Q: Will we be seeing walleye, or trout, or catfish on the menu at Animales?

A: We don’t put any fish in the smokers. It’s subtle, but they taint it. If we ever expand and add separate smokers, we’ll do it for sure.

Q: OK, you’ve written a venison cookbook, and a freshwater fish cookbook. What’s the next edible creature that’s going to capture your attention?

A: We’ve already started — it’s a long road — but we’re moving towards barbecue.

***

“I encourage you to use your imagination,” writes Jon Wipfli in “Fish.” “It can make its way into omelets, top bagels or eggs Benedict, or be plainly sliced onto a charcuterie platter. It’s an extremely versatile ingredient. You can also use this same process with other fish, such as trout or bass.”

Salt, Sugar and Dill-Cured Salmon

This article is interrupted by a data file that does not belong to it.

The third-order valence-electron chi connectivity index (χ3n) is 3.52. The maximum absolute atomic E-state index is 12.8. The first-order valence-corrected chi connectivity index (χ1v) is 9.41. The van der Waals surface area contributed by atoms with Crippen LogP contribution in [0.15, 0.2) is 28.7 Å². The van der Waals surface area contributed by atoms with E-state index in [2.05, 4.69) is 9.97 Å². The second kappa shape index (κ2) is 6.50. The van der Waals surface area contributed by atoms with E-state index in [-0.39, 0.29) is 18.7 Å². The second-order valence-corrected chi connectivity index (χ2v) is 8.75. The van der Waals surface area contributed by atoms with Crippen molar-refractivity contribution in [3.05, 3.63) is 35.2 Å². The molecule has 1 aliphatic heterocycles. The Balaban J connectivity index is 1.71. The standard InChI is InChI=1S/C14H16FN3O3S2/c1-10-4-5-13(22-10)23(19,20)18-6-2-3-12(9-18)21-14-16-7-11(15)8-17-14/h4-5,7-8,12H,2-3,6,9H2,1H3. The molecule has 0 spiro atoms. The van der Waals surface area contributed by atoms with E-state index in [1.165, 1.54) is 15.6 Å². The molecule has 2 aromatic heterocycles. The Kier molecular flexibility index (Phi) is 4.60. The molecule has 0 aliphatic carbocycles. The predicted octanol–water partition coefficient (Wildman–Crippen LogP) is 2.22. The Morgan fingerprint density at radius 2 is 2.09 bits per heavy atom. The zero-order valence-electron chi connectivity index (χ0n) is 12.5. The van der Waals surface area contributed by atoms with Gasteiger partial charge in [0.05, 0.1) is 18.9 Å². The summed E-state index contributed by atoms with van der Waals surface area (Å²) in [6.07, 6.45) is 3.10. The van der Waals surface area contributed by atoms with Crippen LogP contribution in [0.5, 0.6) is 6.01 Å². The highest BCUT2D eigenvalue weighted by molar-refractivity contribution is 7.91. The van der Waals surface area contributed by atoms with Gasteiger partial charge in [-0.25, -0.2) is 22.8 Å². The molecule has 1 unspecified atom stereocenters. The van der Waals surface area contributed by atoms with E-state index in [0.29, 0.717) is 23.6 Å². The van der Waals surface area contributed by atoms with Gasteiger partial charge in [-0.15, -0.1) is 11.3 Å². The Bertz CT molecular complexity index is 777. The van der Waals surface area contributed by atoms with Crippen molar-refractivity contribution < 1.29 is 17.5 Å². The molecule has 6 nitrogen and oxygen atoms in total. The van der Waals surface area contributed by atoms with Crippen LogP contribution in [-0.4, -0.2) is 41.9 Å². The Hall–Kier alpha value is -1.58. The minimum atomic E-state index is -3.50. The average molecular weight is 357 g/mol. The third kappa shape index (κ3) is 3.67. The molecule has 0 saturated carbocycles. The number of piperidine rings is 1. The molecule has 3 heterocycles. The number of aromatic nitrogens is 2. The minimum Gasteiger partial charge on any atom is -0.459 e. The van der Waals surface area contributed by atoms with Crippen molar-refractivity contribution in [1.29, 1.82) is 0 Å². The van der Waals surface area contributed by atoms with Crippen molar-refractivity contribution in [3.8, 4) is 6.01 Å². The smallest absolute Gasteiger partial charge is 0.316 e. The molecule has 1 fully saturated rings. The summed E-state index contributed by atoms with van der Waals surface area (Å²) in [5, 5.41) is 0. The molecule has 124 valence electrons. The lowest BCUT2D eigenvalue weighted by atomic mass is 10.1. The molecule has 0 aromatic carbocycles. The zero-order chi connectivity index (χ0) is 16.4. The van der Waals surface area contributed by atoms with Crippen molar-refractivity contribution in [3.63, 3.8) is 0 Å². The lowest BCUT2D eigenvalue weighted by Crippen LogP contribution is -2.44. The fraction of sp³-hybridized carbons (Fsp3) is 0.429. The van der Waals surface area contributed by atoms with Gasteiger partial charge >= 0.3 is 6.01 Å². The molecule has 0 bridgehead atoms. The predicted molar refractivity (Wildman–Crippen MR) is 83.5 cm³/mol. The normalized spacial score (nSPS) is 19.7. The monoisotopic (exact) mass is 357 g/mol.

• 1 cup kosher salt
  • 1 cup sugar
  • 2 bunches fresh dill, roughly chopped
  • 2 (24-ounce) salmon fillets, bones removed as needed

In a small bowl, stir together the salt and sugar until blended.

Sprinkle the bottom of a rectangular glass baking dish with a layer of the salt-sugar mixture and a layer of dill. Lightly season the skin side of 1 salmon fillet with the salt-sugar mixture and place it, skin side down, in the baking dish. Aggressively season the flesh side of that fillet with the salt-sugar mixture and spread a handful of dill over the fish.

Aggressively season the flesh side of the second fillet and place it on top of the fillet so that flesh is resting on flesh. Aggressively season the skin side of the top of the exposed salmon with the remaining salt-sugar mixture and spread the remaining dill over the top.

Cover the salmon with plastic wrap and place some weights (such as bricks or a couple of tomato cans resting on a sheet of parchment paper) on it, pressing the salmon down evenly. Refrigerate. Flip the fish every 12 hours and drain the juices collected each time it’s flipped. Do this 4 times over a curing period of 48 hours.

After 48 hours, wipe away any excess salt-sugar mixture with a damp cloth, and the salmon is ready to eat. When you’re ready to serve, remove the skin.

Serves 10 to 12 when used with other recipes.